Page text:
If everything degenerates in the hands of men, then the lightest touch possible ought to be how we manage things. This explains the emphasis on “student-centred learning”, which defaults to letting Google do the job, and loose to non-existent behaviour management in many schools. The latter, above all else, is driving teachers out of the profession in droves. One strategy to improve behaviour is called “Positive Behaviour for Learning”, which aims to replace mean-sounding words with nice ones. “Don’t punch little Jimmy,” is replaced by, “We are nice to our peers in this learning community.” For ideologues who have enjoyed success manipulating language in the past, it should be unsurprising that this is the recommended course of action. If you are the vulpine sort of adolescent who smells weakness at an instinctual level, you’re in for a feast. There is something liberating, but also terrifying, about realising there are no real adults in the room. This is where we abandon our “at risk” youths, by being afraid to deal with wickedness in a forthright way.

Adjacent to this is the lack of an objective ethical framework, passed down to the young, by which one ought to operate—outside, of course, the vague parameters of inclusion, diversity, equality and the rest. These are better rendered as political slogans, designed to flush out those who are outside the flock, rather than a code for life; as a result, the only way to make moral arguments to the young is through a consequentialist lens. You shouldn’t do x because y might occur is the best many can manage, any deontological notion of the good being good for its own sake being abandoned. If positive arguments for x can be mounted, then you’re in a little trouble, and there’s a reason sin is considered to be original, Emile aside. Human beings are rather good at making those sorts of arguments.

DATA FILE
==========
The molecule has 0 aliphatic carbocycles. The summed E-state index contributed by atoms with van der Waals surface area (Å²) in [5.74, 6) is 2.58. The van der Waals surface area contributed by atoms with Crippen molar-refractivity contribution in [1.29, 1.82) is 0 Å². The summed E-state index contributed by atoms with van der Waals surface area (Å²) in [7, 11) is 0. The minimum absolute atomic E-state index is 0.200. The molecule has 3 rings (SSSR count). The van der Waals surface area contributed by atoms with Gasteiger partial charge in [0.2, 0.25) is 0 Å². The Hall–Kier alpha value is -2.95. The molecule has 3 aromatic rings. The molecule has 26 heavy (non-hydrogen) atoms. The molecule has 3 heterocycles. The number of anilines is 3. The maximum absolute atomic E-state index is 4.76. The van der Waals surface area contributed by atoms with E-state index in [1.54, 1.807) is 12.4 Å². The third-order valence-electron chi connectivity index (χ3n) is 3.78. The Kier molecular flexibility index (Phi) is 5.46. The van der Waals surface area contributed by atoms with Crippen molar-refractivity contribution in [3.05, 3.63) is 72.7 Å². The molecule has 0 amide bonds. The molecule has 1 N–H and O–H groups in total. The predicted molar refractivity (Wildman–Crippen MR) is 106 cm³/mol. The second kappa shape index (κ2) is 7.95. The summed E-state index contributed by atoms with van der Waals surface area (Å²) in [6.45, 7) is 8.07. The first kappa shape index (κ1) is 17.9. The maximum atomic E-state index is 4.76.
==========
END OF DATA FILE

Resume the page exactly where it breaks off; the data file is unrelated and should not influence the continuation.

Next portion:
We are “outcomes based”, even if we change the language every few years. The risk is that we encourage latter-day Thrasymachuses among the young, who swallow and propound the notion that rules are only there to benefit certain quarters, that being immoral for one’s own advantage is hardly immoral at all. That this has in some quarters become a governing ethic for many should surprise nobody.

“The real duty of man,” says Highet, “is not to extend his power or multiply his wealth beyond his needs, but to enrich and enjoy his imperishable possession: his soul.” A better rejoinder to a utilitarian approach to education can hardly be imagined. Compare this with something by John Hattie, who is probably the most important educational theorist in Australia today: “What does matter is teachers having a mind frame in which they see it as their role to evaluate their effect on learning.” In the juxtaposition of those two lines, you can see everything that has happened; you can see that the life has been squeezed from the thing, and that what remains is a Frankenstein’s monster of stale clichés, of pseudo-scientific linguistics, the reduction of the thing to a spreadsheet rather than an artwork. There’s nothing in it to lift the soul, and it confirms Highet’s proposition, that “a scientific relationship between human beings is bound to be inadequate and perhaps distorted”. He concludes on the following note: “You must throw your heart into it, you must realise that it cannot all be done by formulas, or you will spoil your work, your students, and yourself.” We might as well make that the epigraph to all the recent efforts by education departments, who have pulled things in the opposite direction.